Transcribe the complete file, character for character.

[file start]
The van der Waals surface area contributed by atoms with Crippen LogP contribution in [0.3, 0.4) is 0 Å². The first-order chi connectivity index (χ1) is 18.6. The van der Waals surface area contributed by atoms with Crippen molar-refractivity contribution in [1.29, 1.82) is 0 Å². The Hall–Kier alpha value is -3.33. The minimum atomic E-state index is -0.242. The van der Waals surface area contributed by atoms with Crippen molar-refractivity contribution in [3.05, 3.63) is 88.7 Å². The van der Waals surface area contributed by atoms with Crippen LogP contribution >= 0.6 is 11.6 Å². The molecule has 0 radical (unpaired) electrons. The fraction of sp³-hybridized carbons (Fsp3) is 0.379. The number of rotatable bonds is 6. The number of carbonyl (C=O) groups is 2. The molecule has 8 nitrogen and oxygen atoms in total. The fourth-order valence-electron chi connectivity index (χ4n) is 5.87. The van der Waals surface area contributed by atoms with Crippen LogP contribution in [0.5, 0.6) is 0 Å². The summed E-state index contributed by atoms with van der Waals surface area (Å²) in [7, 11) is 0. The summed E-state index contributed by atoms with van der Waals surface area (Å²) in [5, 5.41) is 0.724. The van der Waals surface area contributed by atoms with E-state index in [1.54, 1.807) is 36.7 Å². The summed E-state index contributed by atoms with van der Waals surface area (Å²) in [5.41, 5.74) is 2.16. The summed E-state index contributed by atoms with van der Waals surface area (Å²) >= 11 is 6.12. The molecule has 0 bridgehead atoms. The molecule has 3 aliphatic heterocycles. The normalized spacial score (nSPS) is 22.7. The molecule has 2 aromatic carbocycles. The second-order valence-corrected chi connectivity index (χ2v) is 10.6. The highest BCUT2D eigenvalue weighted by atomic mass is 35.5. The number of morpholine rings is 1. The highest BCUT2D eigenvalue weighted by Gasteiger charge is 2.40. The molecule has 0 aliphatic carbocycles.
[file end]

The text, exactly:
The van der Waals surface area contributed by atoms with Crippen LogP contribution in [0.3, 0.4) is 0 Å². The first-order chi connectivity index (χ1) is 18.6. The van der Waals surface area contributed by atoms with Crippen molar-refractivity contribution in [1.29, 1.82) is 0 Å². The Hall–Kier alpha value is -3.33. The minimum atomic E-state index is -0.242. The van der Waals surface area contributed by atoms with Crippen molar-refractivity contribution in [3.05, 3.63) is 88.7 Å². The van der Waals surface area contributed by atoms with Crippen LogP contribution >= 0.6 is 11.6 Å². The molecule has 0 radical (unpaired) electrons. The fraction of sp³-hybridized carbons (Fsp3) is 0.379. The number of rotatable bonds is 6. The number of carbonyl (C=O) groups is 2. The molecule has 8 nitrogen and oxygen atoms in total. The fourth-order valence-electron chi connectivity index (χ4n) is 5.87. The van der Waals surface area contributed by atoms with Crippen LogP contribution in [0.5, 0.6) is 0 Å². The summed E-state index contributed by atoms with van der Waals surface area (Å²) in [7, 11) is 0. The summed E-state index contributed by atoms with van der Waals surface area (Å²) in [5, 5.41) is 0.724. The van der Waals surface area contributed by atoms with E-state index in [1.54, 1.807) is 36.7 Å². The summed E-state index contributed by atoms with van der Waals surface area (Å²) in [5.41, 5.74) is 2.16. The summed E-state index contributed by atoms with van der Waals surface area (Å²) >= 11 is 6.12. The molecule has 0 bridgehead atoms. The molecule has 3 aliphatic heterocycles. The normalized spacial score (nSPS) is 22.7. The molecule has 2 aromatic carbocycles. The second-order valence-corrected chi connectivity index (χ2v) is 10.6. The highest BCUT2D eigenvalue weighted by atomic mass is 35.5. The number of morpholine rings is 1. The highest BCUT2D eigenvalue weighted by Gasteiger charge is 2.40. The molecule has 0 aliphatic carbocycles.